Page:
Meanwhile, I envy neighbors out jogging or even just walking their dogs, taking their strength and health for granted; I have to rest after I make dinner. Meanwhile, my hips get bulgier and my arms flabbier. I don’t want to be so self-conscious. In the right clothes (a short waisted long-sleeved blouse and A-line skirt, maybe, with control-top panty hose and mini-heels) I don’t look so bad. But pictures of JLo with her sexy mini-dress and long beautiful tanned bare legs in glittery spiked heels, make me wither.
This is the post-sick me; before, I was content with how my body responded to my daily exercise. And hey, I’m 70 years old and should be over the old beauty trap, yet I sometimes long to hide inside a burka.
The lives of people saddled with relentless chronic diseases add a dimension to the complicated issue of “free will”, defined by Mirriam Webster online as “the ability to choose how to act. . .to make choices that are not controlled by fate or God.” Others would add freedom from biological and psychological restraints, a freedom that would make us responsible for our choices and actions. Of course, all our choices are limited by innumerable factors, whether we are ill or not, but most people at least feel free to act on their desires and values. To lose your autonomy because your body refuses to accept and respond to the mind’s desires creates feelings of inadequacy, powerlessness and oppression. The existential world shrinks along with the physical world.
I think another factor adds to the sense of powerlessness we feel on an individual level: our collective feeling of powerlessness to effect meaningful changes in the medical world. Witness the most recent controversy over the contract the Department of Health and Human Services entered with the Institute of Medicine, a group without the necessary expertise, to reach a consensus for a useful definition of ME/CFS. One reason this decision by HHS struck patients and practitioners so intensely is the dismal history of the powers-that-be to attend to our disease. Again our wishes are ignored, not just by our bodies but by our government. Cort’s image of the sleeping tiger awakening to describe the ME/CFS experts who wrote the letter rejecting the contract beautifully captures our need to feel powerful and effectual in the face of our usual impotence.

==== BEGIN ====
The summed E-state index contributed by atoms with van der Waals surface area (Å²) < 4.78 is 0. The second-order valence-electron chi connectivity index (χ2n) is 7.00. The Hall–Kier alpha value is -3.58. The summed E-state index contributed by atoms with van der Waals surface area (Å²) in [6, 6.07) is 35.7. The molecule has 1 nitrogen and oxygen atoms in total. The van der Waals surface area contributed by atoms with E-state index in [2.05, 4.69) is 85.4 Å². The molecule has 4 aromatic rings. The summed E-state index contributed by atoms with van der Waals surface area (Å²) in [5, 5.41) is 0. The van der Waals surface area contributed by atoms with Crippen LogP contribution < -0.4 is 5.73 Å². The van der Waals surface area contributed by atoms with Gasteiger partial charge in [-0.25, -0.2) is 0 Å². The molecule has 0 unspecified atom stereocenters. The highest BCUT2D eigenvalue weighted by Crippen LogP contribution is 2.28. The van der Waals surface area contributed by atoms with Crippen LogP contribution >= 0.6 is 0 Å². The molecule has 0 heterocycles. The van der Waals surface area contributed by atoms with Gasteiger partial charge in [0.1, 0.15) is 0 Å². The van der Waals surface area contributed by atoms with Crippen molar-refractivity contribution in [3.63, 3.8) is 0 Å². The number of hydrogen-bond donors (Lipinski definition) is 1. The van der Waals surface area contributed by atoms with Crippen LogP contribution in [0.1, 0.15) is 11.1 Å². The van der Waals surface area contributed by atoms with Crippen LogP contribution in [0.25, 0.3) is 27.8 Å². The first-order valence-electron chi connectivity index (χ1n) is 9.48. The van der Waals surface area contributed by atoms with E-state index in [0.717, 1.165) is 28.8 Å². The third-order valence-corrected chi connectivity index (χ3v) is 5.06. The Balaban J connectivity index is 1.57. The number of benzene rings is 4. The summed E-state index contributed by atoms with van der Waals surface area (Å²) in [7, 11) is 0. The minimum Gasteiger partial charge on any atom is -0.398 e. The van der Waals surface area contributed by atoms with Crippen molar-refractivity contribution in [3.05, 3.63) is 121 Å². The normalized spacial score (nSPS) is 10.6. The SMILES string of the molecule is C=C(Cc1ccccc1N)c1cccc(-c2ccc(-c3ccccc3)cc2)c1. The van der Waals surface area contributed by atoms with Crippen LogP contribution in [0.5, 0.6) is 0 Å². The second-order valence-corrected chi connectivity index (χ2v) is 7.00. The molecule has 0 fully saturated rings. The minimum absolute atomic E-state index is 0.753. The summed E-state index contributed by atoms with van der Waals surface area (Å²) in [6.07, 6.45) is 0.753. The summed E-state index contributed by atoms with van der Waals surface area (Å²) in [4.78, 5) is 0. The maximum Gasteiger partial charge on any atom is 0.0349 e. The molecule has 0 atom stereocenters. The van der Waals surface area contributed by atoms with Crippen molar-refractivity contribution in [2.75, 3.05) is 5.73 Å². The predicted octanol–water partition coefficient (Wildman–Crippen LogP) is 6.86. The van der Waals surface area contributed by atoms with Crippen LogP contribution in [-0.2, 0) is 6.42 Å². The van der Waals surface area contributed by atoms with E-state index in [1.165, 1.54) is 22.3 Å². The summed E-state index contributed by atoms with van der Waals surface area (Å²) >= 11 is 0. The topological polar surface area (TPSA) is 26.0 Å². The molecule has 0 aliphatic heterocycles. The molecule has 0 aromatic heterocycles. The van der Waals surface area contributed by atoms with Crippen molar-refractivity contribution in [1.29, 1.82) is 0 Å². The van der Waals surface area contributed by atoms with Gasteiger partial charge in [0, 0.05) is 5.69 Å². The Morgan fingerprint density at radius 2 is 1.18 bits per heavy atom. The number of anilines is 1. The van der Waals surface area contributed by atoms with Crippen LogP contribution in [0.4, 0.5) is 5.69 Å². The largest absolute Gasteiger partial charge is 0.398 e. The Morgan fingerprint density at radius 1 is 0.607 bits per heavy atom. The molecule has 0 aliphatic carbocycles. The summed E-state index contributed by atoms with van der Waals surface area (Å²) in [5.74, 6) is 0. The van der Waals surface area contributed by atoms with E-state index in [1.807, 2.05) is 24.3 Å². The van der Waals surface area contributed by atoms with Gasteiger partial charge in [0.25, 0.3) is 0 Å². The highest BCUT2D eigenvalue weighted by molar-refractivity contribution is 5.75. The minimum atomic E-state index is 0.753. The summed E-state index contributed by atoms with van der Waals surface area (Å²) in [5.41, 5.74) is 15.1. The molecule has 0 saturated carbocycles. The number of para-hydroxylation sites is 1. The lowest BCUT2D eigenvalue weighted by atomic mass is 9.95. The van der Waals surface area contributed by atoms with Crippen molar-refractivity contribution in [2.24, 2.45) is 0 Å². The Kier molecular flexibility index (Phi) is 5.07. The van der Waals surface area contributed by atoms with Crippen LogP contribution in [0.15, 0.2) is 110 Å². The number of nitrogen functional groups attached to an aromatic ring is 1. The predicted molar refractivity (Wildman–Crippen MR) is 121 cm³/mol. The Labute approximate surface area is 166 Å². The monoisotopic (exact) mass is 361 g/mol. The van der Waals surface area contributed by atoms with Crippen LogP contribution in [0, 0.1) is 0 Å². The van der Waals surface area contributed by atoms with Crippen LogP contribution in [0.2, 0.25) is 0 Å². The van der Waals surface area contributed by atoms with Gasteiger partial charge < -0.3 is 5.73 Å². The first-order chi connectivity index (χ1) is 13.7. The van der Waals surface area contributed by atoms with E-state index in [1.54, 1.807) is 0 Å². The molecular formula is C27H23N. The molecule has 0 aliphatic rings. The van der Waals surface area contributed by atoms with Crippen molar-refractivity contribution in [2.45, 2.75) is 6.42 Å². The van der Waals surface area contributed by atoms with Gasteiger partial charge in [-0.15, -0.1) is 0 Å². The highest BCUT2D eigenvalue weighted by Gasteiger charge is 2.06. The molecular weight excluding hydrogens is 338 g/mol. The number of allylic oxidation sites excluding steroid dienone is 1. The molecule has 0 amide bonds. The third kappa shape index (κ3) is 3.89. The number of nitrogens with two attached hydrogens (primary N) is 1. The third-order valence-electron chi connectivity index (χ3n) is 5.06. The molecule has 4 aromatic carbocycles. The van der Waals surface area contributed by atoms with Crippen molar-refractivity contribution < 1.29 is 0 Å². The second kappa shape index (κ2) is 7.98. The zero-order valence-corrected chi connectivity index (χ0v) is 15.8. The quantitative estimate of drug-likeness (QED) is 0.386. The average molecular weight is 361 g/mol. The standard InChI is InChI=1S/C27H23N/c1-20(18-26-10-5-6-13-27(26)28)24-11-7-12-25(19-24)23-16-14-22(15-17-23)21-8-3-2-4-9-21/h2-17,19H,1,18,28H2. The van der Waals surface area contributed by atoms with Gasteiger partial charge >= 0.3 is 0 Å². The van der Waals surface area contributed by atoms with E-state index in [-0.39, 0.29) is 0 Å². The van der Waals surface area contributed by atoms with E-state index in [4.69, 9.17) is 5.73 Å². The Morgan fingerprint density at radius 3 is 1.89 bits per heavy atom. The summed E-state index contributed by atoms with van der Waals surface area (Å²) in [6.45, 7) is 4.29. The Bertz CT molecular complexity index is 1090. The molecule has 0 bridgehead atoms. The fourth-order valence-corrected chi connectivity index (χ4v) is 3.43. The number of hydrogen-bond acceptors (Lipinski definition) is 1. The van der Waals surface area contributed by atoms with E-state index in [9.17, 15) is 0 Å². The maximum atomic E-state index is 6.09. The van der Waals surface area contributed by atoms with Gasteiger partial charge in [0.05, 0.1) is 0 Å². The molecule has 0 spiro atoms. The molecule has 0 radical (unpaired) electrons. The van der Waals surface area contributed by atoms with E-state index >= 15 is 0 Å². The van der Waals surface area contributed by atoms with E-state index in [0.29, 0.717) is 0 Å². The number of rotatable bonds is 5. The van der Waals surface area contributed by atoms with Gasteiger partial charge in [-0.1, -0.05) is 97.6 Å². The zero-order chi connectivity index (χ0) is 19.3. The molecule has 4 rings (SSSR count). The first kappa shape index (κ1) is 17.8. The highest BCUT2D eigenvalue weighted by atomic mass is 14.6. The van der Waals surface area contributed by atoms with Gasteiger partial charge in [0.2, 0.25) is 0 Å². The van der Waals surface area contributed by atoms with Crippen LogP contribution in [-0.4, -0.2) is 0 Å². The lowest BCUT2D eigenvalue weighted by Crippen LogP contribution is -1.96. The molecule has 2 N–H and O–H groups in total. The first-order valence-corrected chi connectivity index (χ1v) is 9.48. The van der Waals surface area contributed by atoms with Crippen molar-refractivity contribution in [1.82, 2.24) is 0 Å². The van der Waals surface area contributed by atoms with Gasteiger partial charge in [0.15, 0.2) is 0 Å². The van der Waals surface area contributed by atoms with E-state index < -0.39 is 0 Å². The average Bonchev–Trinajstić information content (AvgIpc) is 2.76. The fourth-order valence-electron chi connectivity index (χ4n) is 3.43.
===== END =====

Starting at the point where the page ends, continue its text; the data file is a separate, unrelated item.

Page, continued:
Okay, I am encouraged by the strong voices of ME/CFS patients and advocates. I am tired of just breathing, accepting “it is what it is,” and counting my blessings.
- Check out more of Carol’s blog series – A Chronic Fatigue Syndrome Chronicle
Carol, how do you cope with the Candida yeast over growth?
I’ve taken Nystatin and Diflucan a number of times. I also avoid sugar and foods that Candida beasties like to nosh on. I probably still have remnants but I can only do so much as a warrior against it.
Free will and motivation for all the things we knew…just gone. What the heck? That was a great piece you wrote that people who are well cannot understand. For those of us with strong wills and motivation which then crumbled to such weakness and vulnerability in ME/CFS is a long stretch for theimagination.
Then to have it reflected through the actions of others, ie medicine and politics, just adds to the problems, gouging the pattern just a little deeper.
What is a girl to do?
Thanks, Cort and Carol.
It was good to read. Miss my old healthy self. Thankyou for making me feel less alone
Yes, we all echo the feeling of wanting to be our beautiful younger selves. Chronic Illness takes it’s toll on us in so many ways. As does aging. But, it just seems even more cruel that some of us get these illnesses that little is known what to do about.
My father got Guillain Barre from a flu shot and he has never completely recovered from it. I also feel that a polio vaccine is what triggered my issues when I was a young 8 years old. So, I’ve been dealing with varying degrees of illness for most of my life. We do learn how to cope and have a life despite some of the cruel hands we get dealt.
I enjoyed reading your thoughts and feel your pain. Yes, I also understand the issues with washing your hair and having arms over head and trying to blow dry your hair. POTS issues.
I can so relate to what you say Carol. It’s discouraging to read all of the blogs and what you and others have been through trying to get a better quality of life. Some say pacing can bring a measure of control but it’s never helped me, or maybe I never mastered it. I can feel like I’ve got the flu or feel ok but be so tired i feel “drugged”, whether I’ve overdone it or not. I do have times when I can be perversely well, and I’ll be darn if I’m going to lie around then. Thanks for your story, and you’re a wonderful writer.
‘ME/CFS has undermined my sense of free will and personal power, slapping my hand whenever I reach out. Hard. I have become inconsequential.’
Well put. This is a hard thing to bear.